Places I birded on August 17, 2013 with number of species seen at each location:

  1. Sonoita Rest Area-10 species
  2. Paton’s Bird Haven-16 species
  3. Patagonia Roadside Rest Area-7 species
  4. Patagonia Lake State Park-20 species
  5. Kino Springs-45 Species
  6. Rio Rico Pond-12 species
  7. Circulo Cerro Road in Rio Rico-12 species
  8. Rio Rico Agricultural Fields-3 species (by now it was dusk)

(This does not include all the bird counts we did while driving between locations!)

Yes, it was a full day of birding and I was exhausted by the time we got home, but we had so much fun and saw so many birds, including two Life Birds for me: the Grasshopper Sparrow seen at the Sonoita Rest Area, and the Blue-footed Booby seen at Patagonia Lake State Park!

1. Blue footed booby-kab Blue-footed Booby 8-17-13



Friday, September 27, 2013

Going, Going, Gone!

1. going-kab August 21, 2013

Earlier this summer I had a Gambel’s Quail family nesting in my backyard. Since I live in a suburban neighborhood I did not ever think this would happen in my current location. While the first nest resulted in four little chicks, three of them were never made it, eaten, I suspect, by a Cooper’s Hawk which I actually saw grab one of them. By the next time around there were six little chicks. Of these, only one was lost. I watched the little family with hope and joy as the little chicks continued to grow and sprout pin feathers. I thought it would take a month or more before they would be able to fly over my backyard walls and escape to the desert, but they were little more than two weeks old when I first saw them fly! The very next day the Mamma and Papa quail flew up to the top of the block wall and called encouragingly to the little family below. One by one the little chicks flew up and I was only just quick enough to catch these shots of the last little chick as it made it’s way up the wall and out of my yard. I have not seen them since.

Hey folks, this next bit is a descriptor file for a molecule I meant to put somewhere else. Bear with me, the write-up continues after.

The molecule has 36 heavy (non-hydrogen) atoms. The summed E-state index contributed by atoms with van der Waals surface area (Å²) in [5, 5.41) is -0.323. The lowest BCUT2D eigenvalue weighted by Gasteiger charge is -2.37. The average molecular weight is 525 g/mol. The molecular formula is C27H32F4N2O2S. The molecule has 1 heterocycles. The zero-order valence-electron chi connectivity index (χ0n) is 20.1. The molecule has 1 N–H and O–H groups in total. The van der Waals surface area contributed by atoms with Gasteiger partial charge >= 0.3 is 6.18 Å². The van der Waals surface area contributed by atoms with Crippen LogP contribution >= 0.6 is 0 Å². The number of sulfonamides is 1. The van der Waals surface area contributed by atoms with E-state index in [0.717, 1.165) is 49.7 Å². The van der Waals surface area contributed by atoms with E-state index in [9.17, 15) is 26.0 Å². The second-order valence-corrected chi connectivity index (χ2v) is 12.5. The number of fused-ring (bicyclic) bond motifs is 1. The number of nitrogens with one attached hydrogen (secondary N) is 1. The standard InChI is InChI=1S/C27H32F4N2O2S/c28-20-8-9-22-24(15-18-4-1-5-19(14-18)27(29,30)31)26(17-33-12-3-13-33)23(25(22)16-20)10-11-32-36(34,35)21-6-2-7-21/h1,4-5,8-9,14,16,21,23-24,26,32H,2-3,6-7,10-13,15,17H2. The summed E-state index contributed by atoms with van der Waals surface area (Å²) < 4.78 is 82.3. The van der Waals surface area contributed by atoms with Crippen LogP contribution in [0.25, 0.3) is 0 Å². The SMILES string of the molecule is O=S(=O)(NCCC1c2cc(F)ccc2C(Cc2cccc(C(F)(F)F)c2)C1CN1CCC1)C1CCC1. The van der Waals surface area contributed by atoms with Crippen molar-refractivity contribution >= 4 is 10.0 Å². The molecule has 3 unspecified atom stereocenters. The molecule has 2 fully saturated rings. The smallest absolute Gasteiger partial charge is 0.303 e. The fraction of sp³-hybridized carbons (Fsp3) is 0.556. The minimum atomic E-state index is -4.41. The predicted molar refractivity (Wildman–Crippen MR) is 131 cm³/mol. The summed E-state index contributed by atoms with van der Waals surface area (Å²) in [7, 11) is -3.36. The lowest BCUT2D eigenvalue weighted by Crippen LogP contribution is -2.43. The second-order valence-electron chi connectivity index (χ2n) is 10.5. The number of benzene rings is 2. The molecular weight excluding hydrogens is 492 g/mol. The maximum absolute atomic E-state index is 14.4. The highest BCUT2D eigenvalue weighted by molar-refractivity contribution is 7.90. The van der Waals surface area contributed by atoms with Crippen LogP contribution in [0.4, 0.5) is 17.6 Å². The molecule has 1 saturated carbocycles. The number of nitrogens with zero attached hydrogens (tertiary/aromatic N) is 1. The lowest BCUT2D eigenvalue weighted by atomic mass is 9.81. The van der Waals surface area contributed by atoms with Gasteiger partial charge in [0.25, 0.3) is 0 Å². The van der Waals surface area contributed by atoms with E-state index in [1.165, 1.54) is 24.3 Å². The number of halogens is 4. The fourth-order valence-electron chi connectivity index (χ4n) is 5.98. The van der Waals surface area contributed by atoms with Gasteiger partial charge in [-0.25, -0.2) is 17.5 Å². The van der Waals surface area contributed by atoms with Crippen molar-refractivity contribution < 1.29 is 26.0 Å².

2. going-kab Going…

3. one more step-kab Going…

4. gone-kab Gone!

Good-bye little chick! It’s a GREAT BIG WORLD out there!

You can read the complete Quail Family Story by clicking on the link.

Monday, September 23, 2013

Notes From My Nest: Back From Yellowstone and Beyond

DSCN2049 Chris at Sweetwater Wetlands 10-21-2012 (from my archives)

Well, as you can see, I am back from my trip to Utah and Yellowstone National Park with my husband Gus. We had such a great time but I must have been running on adrenalin, because as soon as I got back I crashed and slept for 3 days. I had no energy to do anything, until Chris Rohrer called me on Tuesday and invited me to go birding at Sweetwater Wetlands with him after he got out of work. I decided that maybe a trip out of the house would be good for me, so, in spite of the heat I got all my birding gear together as well as a cooler full of cold drinks and I headed out to meet him. Little did I know how hot it actually was! When I left my driveway my car thermometer said 98F. By the time I pulled into the Sweetwater parking lot it was 104F! The east side of town tends to be a bit cooler than the west side, but, since it was already almost 5 PM I got out of the car anyways and went searching for birds. Sweetwater never disappoints and we had a great time. As the sun set the temperatures dropped and we sat in the darkness going over bird lists!

The adventure continued on Thursday night when Chris drove over to my house9-20-13 September moon-kab so he could see the nectar feeding bats. Gus and my son were watching football, so that left me free to watch birds and bats. At first Chris and I went for a drive through Saguaro National Park-Rincon Mountain Unit where, to our utter amazement we found a lone lesser nighthawk slicing through the dusky sky, and then we heard Common Poorwills calling from three different locations along the 8-mile loop road! We were there long enough to watch the full moon rising over the Rincons but when we stopped to take a photo the park ranger came along and chased us out!

Back at my house Chris went out on the patio to photograph bats. I was a bit squeamish about going out there with the bats myself, but eventually I joined him. The bats were whizzing by his head and hitting the feeders on a regular basis. I have hummingbird feeders on the first floor patio as well as one on the upper balcony. Once Chris got some shots of the bats at the lower feeders we decided to take our dinner up to the balcony and eat it and watch bats there.

Chris Rohrer Bat photo From my back patio 9-19-2013